Last Update April 19, 2022
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About This Course

Course Overview :

Web services are client and server applications that communicate over the World Wide Web’s (WWW) HyperText Transfer Protocol (HTTP). As described by the World Wide Web Consortium (W3C), web services provide a standard means of interoperating between software applications running on a variety of platforms and frameworks. Web services are characterized by their great interoperability and extensibility, as well as their machine-processable descriptions, thanks to the use of XML. Web services can be combined in a loosely coupled way to achieve complex operations. Programs providing simple services can interact with each other to deliver sophisticated added-value services.

  • Strong Java programming skills are essential
  • Students must be able to read XML documents and to write well-formed XML by hand
  • Experience with other Java EE standards, especially servlets and JSP, will be very helpful in class, but is not strictly required.

Course Content

  • Overview of Web Services
    • Why Web Services?
    • Service-Oriented Architecture
    • HTTP and XML
    • SOAP
    • WSDL
    • The SOAP Vision
    • The REST Vision
    • UDDI
    • The WS-I Basic Profile
    • Security
    • Web Services for Java EE
    • Hosting Web Services: Scenarios
  • Web Services for Java EE
    • JAX-WS and JAXB
    • Web-Services Metadata
    • WSDL-to-Java and Java-to-WSDL Paths
    • Provider and Dispatch APIs
    • SAAJ and JAXP
    • JAX-RS for RESTful Services
    • JAXR
  • The Java API for XML Binding
    • The Need for Data Binding
    • XML Schema
    • Two Paths
    • JAXB Compilation
    • Mapping Schema Types to Java
    • Java-to-XML Mapping Using Annotations
    • Marshaling and Unmarshaling
    • Working with JAXB Object Models
  • The Simple Object Access Protocol
    • Messaging Model
    • Namespaces
    • SOAP over HTTP
    • The SOAP Envelope
    • The Message Header
    • The Message Body
    • SOAP Faults
    • Attachments
  • Web Services Description Language
    • Web Services as Component-Based Software
    • The Need for an IDL
    • Web Services Description Language
    • WSDL Information Model
    • The Abstract Model — Service Semantics
    • Message Description
    • Messaging Styles
    • The Concrete Model — Ports, Services, Locations
    • Extending WSDL — Bindings
    • Service Description
  • The Java API for XML-Based Web Services
    • Two Paths
    • How It Works: Build Time and Runtime
    • The Service Endpoint Interface
    • Working from WSDL
    • Working from Java
    • RPC and Document Styles
    • One-Way Messaging
    • Binary Protocols
  • WSDL-to-Java Development
    • The @WebService Annotation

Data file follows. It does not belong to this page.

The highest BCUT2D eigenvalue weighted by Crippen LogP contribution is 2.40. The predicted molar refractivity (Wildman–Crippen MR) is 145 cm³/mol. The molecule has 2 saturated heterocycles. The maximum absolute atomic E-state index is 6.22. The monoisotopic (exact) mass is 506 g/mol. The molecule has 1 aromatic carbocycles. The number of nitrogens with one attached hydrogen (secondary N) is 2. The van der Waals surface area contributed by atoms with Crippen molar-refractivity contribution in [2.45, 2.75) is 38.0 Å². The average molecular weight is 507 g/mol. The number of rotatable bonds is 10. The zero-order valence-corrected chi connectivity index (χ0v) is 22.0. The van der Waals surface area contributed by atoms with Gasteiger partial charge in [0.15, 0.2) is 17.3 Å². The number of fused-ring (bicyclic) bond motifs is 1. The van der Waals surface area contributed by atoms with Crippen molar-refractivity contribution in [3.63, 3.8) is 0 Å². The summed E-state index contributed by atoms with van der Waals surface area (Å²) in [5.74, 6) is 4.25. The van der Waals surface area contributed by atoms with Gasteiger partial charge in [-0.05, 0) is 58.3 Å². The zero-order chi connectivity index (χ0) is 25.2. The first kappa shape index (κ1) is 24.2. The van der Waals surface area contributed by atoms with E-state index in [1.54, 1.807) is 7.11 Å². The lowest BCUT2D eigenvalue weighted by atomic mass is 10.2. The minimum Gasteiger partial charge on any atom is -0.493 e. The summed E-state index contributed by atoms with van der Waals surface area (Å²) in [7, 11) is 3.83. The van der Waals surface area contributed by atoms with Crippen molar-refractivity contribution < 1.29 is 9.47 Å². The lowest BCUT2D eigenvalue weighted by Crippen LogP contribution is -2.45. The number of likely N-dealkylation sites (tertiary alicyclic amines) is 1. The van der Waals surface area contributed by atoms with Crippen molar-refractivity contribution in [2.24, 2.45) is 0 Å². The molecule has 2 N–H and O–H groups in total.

• Generated Code
    • Scope of Code Generation
    • Parameter Order
    • More JAXB: Mapping Collections
    • More JAXB: Mapping Enumerations
    • Applying JAXB Customizations
  • Client-Side Development
    • Stubs and Proxies
    • Generated Code
    • Locating a Service
    • Invoking a Service
    • The WebServiceRef Annotation
  • Java-to-WSDL Development
    • Generating the WSDL and Schema
    • The @WebMethod, @XmlParam, and Related Annotations
    • More JAXB: Mapping Inheritance
    • Controlling the XML Model
    • Controlling the WSDL Description
    • JAXB Customizations with @XmlJavaTypeAdapter
  • Exception Handling
    • SOAP Faults vs. Java Exceptions
    • Mapping Faults from WSDL
    • Mapping Exceptions from Java
  • JAX-WS Exception API and Handling
    • Client Exception Handling
    • JAX-WS Best Practices
    • Which Way to Go?
    • Interoperability Impact
    • Portability Impact
    • Polymorphism in Web Services
    • Web Services as Java EE Components
    • Lifecycle Annotations
    • Context Interfaces
  • Metadata
    • Abstract and Concrete Model Metadata
    • Defaults
    • Annotations
    • webservices.xml and web.xml
    • Best Practices and Pitfalls
  • Provider and Dispatch APIs
    • Stepping Down
    • The @WebServiceProvider Annotation
    • The Provider Interface
    • Implementing a Provider
    • The @ServiceMode Annotation
    • JAXB Without WSDL
    • Integrating JAXP
    • The Dispatch Interface
    • Building Clients
  • The SOAP with Attachments API for Java
    • The SAAJ Object Model
    • Parsing a SOAP Message
    • Reading Message Content
    • Working with Namespaces
    • Creating a Message
    • Setting Message Content
    • Relationship to the DOM
  • Message Handlers
    • Handling SOAP Headers
    • Handlers and Handler Chains
    • Configuration by XML or Annotation
    • MessageContext and SOAPMessageContext
    • Processing Model and Patterns
    • Logical and Protocol Handlers
    • Client-Side Handlers
  • Handling Binary Content
    • The WS-I Attachments Profile
    • Using base64Binary
    • MTOM and XOP
    • JAX-WS Support
    • Configuration by XML or Annotation
    • Client-Side Support
    • SAAJ Support

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